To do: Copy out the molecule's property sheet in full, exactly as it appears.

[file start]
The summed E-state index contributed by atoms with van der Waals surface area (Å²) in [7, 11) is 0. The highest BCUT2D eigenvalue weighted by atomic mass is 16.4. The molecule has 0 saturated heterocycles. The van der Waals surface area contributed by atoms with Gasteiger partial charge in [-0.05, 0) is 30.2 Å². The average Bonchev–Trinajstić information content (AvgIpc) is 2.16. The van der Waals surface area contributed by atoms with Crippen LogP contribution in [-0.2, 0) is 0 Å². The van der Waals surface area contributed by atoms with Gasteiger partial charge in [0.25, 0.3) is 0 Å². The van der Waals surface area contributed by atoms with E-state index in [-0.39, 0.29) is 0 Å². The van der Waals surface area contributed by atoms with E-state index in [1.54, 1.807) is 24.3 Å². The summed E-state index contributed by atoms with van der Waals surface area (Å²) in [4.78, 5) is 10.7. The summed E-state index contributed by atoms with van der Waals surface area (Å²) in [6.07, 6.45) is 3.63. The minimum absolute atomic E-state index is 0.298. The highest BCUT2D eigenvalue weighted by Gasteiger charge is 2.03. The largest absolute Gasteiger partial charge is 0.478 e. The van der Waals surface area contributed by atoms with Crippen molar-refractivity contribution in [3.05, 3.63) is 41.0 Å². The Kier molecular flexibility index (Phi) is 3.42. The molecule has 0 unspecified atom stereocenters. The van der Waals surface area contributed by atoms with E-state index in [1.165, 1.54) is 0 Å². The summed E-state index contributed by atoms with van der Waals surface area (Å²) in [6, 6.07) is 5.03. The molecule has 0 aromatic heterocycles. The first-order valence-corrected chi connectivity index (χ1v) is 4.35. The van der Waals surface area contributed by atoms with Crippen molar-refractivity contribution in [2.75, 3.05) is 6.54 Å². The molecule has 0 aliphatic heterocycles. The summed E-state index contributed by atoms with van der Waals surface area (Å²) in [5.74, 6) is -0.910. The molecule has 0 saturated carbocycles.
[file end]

The summed E-state index contributed by atoms with van der Waals surface area (Å²) in [7, 11) is 0. The highest BCUT2D eigenvalue weighted by atomic mass is 16.4. The molecule has 0 saturated heterocycles. The van der Waals surface area contributed by atoms with Gasteiger partial charge in [-0.05, 0) is 30.2 Å². The average Bonchev–Trinajstić information content (AvgIpc) is 2.16. The van der Waals surface area contributed by atoms with Crippen LogP contribution in [-0.2, 0) is 0 Å². The van der Waals surface area contributed by atoms with Gasteiger partial charge in [0.25, 0.3) is 0 Å². The van der Waals surface area contributed by atoms with E-state index in [-0.39, 0.29) is 0 Å². The van der Waals surface area contributed by atoms with E-state index in [1.54, 1.807) is 24.3 Å². The summed E-state index contributed by atoms with van der Waals surface area (Å²) in [4.78, 5) is 10.7. The summed E-state index contributed by atoms with van der Waals surface area (Å²) in [6.07, 6.45) is 3.63. The minimum absolute atomic E-state index is 0.298. The highest BCUT2D eigenvalue weighted by Gasteiger charge is 2.03. The largest absolute Gasteiger partial charge is 0.478 e. The van der Waals surface area contributed by atoms with Crippen molar-refractivity contribution in [3.05, 3.63) is 41.0 Å². The Kier molecular flexibility index (Phi) is 3.42. The molecule has 0 unspecified atom stereocenters. The van der Waals surface area contributed by atoms with E-state index in [1.165, 1.54) is 0 Å². The summed E-state index contributed by atoms with van der Waals surface area (Å²) in [6, 6.07) is 5.03. The molecule has 0 aromatic heterocycles. The first-order valence-corrected chi connectivity index (χ1v) is 4.35. The van der Waals surface area contributed by atoms with Crippen molar-refractivity contribution in [2.75, 3.05) is 6.54 Å². The molecule has 0 aliphatic heterocycles. The summed E-state index contributed by atoms with van der Waals surface area (Å²) in [5.74, 6) is -0.910. The molecule has 0 saturated carbocycles.